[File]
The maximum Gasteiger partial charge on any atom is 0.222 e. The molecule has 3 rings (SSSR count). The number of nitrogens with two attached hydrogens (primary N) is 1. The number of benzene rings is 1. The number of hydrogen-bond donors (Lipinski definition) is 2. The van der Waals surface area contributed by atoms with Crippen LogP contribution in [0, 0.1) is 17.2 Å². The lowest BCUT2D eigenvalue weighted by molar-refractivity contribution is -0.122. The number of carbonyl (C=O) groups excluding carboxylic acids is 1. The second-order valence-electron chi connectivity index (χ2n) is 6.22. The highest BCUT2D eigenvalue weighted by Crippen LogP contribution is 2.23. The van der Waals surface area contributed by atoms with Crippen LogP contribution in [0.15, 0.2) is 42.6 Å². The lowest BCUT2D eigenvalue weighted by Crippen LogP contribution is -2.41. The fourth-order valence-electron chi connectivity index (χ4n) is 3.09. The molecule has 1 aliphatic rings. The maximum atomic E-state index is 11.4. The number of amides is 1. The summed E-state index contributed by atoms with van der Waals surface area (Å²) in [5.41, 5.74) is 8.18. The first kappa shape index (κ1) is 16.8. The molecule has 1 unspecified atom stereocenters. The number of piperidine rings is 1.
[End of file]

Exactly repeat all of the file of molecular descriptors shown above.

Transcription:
The maximum Gasteiger partial charge on any atom is 0.222 e. The molecule has 3 rings (SSSR count). The number of nitrogens with two attached hydrogens (primary N) is 1. The number of benzene rings is 1. The number of hydrogen-bond donors (Lipinski definition) is 2. The van der Waals surface area contributed by atoms with Crippen LogP contribution in [0, 0.1) is 17.2 Å². The lowest BCUT2D eigenvalue weighted by molar-refractivity contribution is -0.122. The number of carbonyl (C=O) groups excluding carboxylic acids is 1. The second-order valence-electron chi connectivity index (χ2n) is 6.22. The highest BCUT2D eigenvalue weighted by Crippen LogP contribution is 2.23. The van der Waals surface area contributed by atoms with Crippen LogP contribution in [0.15, 0.2) is 42.6 Å². The lowest BCUT2D eigenvalue weighted by Crippen LogP contribution is -2.41. The fourth-order valence-electron chi connectivity index (χ4n) is 3.09. The molecule has 1 aliphatic rings. The maximum atomic E-state index is 11.4. The number of amides is 1. The summed E-state index contributed by atoms with van der Waals surface area (Å²) in [5.41, 5.74) is 8.18. The first kappa shape index (κ1) is 16.8. The molecule has 1 unspecified atom stereocenters. The number of piperidine rings is 1.